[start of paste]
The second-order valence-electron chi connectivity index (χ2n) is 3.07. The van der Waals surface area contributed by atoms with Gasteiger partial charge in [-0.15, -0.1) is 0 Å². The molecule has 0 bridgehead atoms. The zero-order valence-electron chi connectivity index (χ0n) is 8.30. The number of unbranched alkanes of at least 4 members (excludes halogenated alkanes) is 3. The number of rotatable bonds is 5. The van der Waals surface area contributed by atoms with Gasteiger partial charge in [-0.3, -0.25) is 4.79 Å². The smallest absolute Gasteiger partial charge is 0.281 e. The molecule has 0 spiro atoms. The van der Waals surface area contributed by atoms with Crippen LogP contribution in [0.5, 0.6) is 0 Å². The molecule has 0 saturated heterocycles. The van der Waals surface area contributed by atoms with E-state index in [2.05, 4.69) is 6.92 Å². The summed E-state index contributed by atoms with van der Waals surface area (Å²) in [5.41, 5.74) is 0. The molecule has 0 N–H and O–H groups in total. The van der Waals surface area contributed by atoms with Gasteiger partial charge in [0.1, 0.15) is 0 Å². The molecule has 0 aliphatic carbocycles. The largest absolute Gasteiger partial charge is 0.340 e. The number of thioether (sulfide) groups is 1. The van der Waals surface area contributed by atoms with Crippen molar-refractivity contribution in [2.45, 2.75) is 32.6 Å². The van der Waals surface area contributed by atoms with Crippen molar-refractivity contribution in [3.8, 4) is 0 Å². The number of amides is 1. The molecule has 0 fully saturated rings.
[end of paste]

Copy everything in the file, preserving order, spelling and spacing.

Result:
The second-order valence-electron chi connectivity index (χ2n) is 3.07. The van der Waals surface area contributed by atoms with Gasteiger partial charge in [-0.15, -0.1) is 0 Å². The molecule has 0 bridgehead atoms. The zero-order valence-electron chi connectivity index (χ0n) is 8.30. The number of unbranched alkanes of at least 4 members (excludes halogenated alkanes) is 3. The number of rotatable bonds is 5. The van der Waals surface area contributed by atoms with Gasteiger partial charge in [-0.3, -0.25) is 4.79 Å². The smallest absolute Gasteiger partial charge is 0.281 e. The molecule has 0 spiro atoms. The van der Waals surface area contributed by atoms with Crippen LogP contribution in [0.5, 0.6) is 0 Å². The molecule has 0 saturated heterocycles. The van der Waals surface area contributed by atoms with E-state index in [2.05, 4.69) is 6.92 Å². The summed E-state index contributed by atoms with van der Waals surface area (Å²) in [5.41, 5.74) is 0. The molecule has 0 N–H and O–H groups in total. The van der Waals surface area contributed by atoms with Gasteiger partial charge in [0.1, 0.15) is 0 Å². The molecule has 0 aliphatic carbocycles. The largest absolute Gasteiger partial charge is 0.340 e. The number of thioether (sulfide) groups is 1. The van der Waals surface area contributed by atoms with Crippen molar-refractivity contribution in [2.45, 2.75) is 32.6 Å². The van der Waals surface area contributed by atoms with Crippen molar-refractivity contribution in [3.8, 4) is 0 Å². The number of amides is 1. The molecule has 0 fully saturated rings.